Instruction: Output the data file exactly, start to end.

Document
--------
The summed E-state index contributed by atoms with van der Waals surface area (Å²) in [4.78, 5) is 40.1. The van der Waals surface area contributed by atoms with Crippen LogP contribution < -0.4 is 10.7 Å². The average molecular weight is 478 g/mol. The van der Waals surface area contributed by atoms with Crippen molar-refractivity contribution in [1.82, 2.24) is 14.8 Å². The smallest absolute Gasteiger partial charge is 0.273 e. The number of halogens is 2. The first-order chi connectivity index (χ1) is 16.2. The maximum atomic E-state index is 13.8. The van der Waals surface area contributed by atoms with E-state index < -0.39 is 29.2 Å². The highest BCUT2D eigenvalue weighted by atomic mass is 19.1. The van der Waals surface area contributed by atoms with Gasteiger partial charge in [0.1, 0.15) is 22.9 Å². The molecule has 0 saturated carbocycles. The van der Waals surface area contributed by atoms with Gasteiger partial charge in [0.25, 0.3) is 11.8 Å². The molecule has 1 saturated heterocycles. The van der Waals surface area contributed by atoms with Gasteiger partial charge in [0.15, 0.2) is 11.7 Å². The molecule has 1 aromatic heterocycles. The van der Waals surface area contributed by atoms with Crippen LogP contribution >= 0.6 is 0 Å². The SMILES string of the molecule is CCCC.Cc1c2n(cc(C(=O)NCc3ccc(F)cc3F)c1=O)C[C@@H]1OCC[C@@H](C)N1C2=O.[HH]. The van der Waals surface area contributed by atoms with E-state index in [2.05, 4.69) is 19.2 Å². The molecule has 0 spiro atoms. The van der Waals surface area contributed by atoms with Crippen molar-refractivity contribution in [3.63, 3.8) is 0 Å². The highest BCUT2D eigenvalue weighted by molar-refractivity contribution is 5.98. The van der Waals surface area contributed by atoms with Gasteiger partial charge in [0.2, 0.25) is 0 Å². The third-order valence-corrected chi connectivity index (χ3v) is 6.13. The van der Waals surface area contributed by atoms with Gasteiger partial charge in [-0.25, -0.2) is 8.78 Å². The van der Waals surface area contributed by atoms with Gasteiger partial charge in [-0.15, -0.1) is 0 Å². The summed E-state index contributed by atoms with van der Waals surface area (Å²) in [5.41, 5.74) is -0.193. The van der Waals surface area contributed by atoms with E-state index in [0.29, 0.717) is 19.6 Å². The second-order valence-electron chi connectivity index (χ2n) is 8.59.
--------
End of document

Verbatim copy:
The summed E-state index contributed by atoms with van der Waals surface area (Å²) in [4.78, 5) is 40.1. The van der Waals surface area contributed by atoms with Crippen LogP contribution < -0.4 is 10.7 Å². The average molecular weight is 478 g/mol. The van der Waals surface area contributed by atoms with Crippen molar-refractivity contribution in [1.82, 2.24) is 14.8 Å². The smallest absolute Gasteiger partial charge is 0.273 e. The number of halogens is 2. The first-order chi connectivity index (χ1) is 16.2. The maximum atomic E-state index is 13.8. The van der Waals surface area contributed by atoms with E-state index < -0.39 is 29.2 Å². The highest BCUT2D eigenvalue weighted by atomic mass is 19.1. The van der Waals surface area contributed by atoms with Gasteiger partial charge in [0.1, 0.15) is 22.9 Å². The molecule has 0 saturated carbocycles. The van der Waals surface area contributed by atoms with Gasteiger partial charge in [0.25, 0.3) is 11.8 Å². The molecule has 1 saturated heterocycles. The van der Waals surface area contributed by atoms with Gasteiger partial charge in [0.15, 0.2) is 11.7 Å². The molecule has 1 aromatic heterocycles. The van der Waals surface area contributed by atoms with Crippen LogP contribution >= 0.6 is 0 Å². The SMILES string of the molecule is CCCC.Cc1c2n(cc(C(=O)NCc3ccc(F)cc3F)c1=O)C[C@@H]1OCC[C@@H](C)N1C2=O.[HH]. The van der Waals surface area contributed by atoms with E-state index in [2.05, 4.69) is 19.2 Å². The molecule has 0 spiro atoms. The van der Waals surface area contributed by atoms with Crippen molar-refractivity contribution in [3.63, 3.8) is 0 Å². The highest BCUT2D eigenvalue weighted by molar-refractivity contribution is 5.98. The van der Waals surface area contributed by atoms with Gasteiger partial charge in [0.2, 0.25) is 0 Å². The third-order valence-corrected chi connectivity index (χ3v) is 6.13. The van der Waals surface area contributed by atoms with Gasteiger partial charge in [-0.25, -0.2) is 8.78 Å². The van der Waals surface area contributed by atoms with Gasteiger partial charge in [-0.15, -0.1) is 0 Å². The summed E-state index contributed by atoms with van der Waals surface area (Å²) in [5.41, 5.74) is -0.193. The van der Waals surface area contributed by atoms with E-state index in [0.29, 0.717) is 19.6 Å². The second-order valence-electron chi connectivity index (χ2n) is 8.59.